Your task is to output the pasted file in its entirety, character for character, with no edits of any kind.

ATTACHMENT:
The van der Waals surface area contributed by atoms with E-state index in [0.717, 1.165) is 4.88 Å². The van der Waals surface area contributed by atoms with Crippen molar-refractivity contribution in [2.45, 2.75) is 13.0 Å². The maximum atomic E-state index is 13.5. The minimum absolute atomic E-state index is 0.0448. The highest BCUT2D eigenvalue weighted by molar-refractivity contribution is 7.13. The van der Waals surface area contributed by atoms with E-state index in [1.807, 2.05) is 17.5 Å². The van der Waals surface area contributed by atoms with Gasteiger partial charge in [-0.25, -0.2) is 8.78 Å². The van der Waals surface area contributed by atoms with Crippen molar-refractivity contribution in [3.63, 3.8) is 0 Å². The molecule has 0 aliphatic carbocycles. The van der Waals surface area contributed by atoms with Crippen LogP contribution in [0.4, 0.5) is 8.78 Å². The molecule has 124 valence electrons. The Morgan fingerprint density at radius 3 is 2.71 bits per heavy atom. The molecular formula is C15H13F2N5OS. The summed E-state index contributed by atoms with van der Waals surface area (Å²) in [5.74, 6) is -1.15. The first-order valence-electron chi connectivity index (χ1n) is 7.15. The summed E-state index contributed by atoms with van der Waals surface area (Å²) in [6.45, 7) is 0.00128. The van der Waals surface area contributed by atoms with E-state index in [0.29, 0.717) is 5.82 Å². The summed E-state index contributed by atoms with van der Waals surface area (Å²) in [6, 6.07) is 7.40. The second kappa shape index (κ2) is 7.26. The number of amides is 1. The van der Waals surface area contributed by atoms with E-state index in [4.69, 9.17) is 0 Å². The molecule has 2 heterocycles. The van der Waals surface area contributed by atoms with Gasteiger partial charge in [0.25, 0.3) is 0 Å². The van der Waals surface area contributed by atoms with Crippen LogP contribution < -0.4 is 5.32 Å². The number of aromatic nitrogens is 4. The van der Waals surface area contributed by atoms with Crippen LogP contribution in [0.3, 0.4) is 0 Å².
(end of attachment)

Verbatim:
The van der Waals surface area contributed by atoms with E-state index in [0.717, 1.165) is 4.88 Å². The van der Waals surface area contributed by atoms with Crippen molar-refractivity contribution in [2.45, 2.75) is 13.0 Å². The maximum atomic E-state index is 13.5. The minimum absolute atomic E-state index is 0.0448. The highest BCUT2D eigenvalue weighted by molar-refractivity contribution is 7.13. The van der Waals surface area contributed by atoms with E-state index in [1.807, 2.05) is 17.5 Å². The van der Waals surface area contributed by atoms with Gasteiger partial charge in [-0.25, -0.2) is 8.78 Å². The van der Waals surface area contributed by atoms with Crippen molar-refractivity contribution in [3.63, 3.8) is 0 Å². The molecule has 0 aliphatic carbocycles. The van der Waals surface area contributed by atoms with Crippen LogP contribution in [0.4, 0.5) is 8.78 Å². The molecule has 124 valence electrons. The Morgan fingerprint density at radius 3 is 2.71 bits per heavy atom. The molecular formula is C15H13F2N5OS. The summed E-state index contributed by atoms with van der Waals surface area (Å²) in [5.74, 6) is -1.15. The first-order valence-electron chi connectivity index (χ1n) is 7.15. The summed E-state index contributed by atoms with van der Waals surface area (Å²) in [6.45, 7) is 0.00128. The van der Waals surface area contributed by atoms with E-state index in [0.29, 0.717) is 5.82 Å². The summed E-state index contributed by atoms with van der Waals surface area (Å²) in [6, 6.07) is 7.40. The second kappa shape index (κ2) is 7.26. The number of amides is 1. The van der Waals surface area contributed by atoms with E-state index in [4.69, 9.17) is 0 Å². The molecule has 2 heterocycles. The van der Waals surface area contributed by atoms with Gasteiger partial charge in [0.25, 0.3) is 0 Å². The van der Waals surface area contributed by atoms with Crippen LogP contribution < -0.4 is 5.32 Å². The number of aromatic nitrogens is 4. The van der Waals surface area contributed by atoms with Crippen LogP contribution in [0.3, 0.4) is 0 Å².